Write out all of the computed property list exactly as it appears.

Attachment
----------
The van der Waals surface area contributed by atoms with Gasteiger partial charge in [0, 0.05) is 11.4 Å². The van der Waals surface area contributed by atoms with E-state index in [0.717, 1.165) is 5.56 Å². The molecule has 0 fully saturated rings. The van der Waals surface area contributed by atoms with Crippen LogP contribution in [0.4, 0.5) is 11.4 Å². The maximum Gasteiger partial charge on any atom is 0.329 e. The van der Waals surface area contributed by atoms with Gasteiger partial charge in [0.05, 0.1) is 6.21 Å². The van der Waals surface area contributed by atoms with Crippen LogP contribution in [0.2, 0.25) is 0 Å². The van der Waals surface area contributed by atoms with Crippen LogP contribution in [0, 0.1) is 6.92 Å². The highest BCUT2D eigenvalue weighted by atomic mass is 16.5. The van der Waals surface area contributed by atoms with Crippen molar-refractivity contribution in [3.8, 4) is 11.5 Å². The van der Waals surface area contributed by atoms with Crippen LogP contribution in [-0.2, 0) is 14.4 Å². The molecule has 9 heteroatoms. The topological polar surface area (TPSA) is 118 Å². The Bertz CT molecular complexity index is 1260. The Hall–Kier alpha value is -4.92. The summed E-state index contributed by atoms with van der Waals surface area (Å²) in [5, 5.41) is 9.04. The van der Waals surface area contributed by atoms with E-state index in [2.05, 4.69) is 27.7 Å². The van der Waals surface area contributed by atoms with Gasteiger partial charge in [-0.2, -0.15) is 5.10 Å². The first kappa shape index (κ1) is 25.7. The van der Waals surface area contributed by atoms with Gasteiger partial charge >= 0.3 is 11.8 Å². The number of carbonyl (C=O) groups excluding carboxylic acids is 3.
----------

The van der Waals surface area contributed by atoms with Gasteiger partial charge in [0, 0.05) is 11.4 Å². The van der Waals surface area contributed by atoms with E-state index in [0.717, 1.165) is 5.56 Å². The molecule has 0 fully saturated rings. The van der Waals surface area contributed by atoms with Crippen LogP contribution in [0.4, 0.5) is 11.4 Å². The maximum Gasteiger partial charge on any atom is 0.329 e. The van der Waals surface area contributed by atoms with Gasteiger partial charge in [0.05, 0.1) is 6.21 Å². The van der Waals surface area contributed by atoms with Crippen LogP contribution in [0.2, 0.25) is 0 Å². The van der Waals surface area contributed by atoms with Crippen LogP contribution in [0, 0.1) is 6.92 Å². The highest BCUT2D eigenvalue weighted by atomic mass is 16.5. The van der Waals surface area contributed by atoms with Crippen molar-refractivity contribution in [3.8, 4) is 11.5 Å². The van der Waals surface area contributed by atoms with Crippen LogP contribution in [-0.2, 0) is 14.4 Å². The molecule has 9 heteroatoms. The topological polar surface area (TPSA) is 118 Å². The Bertz CT molecular complexity index is 1260. The Hall–Kier alpha value is -4.92. The summed E-state index contributed by atoms with van der Waals surface area (Å²) in [5, 5.41) is 9.04. The van der Waals surface area contributed by atoms with E-state index in [2.05, 4.69) is 27.7 Å². The van der Waals surface area contributed by atoms with Gasteiger partial charge in [-0.2, -0.15) is 5.10 Å². The first kappa shape index (κ1) is 25.7. The van der Waals surface area contributed by atoms with Gasteiger partial charge >= 0.3 is 11.8 Å². The number of carbonyl (C=O) groups excluding carboxylic acids is 3.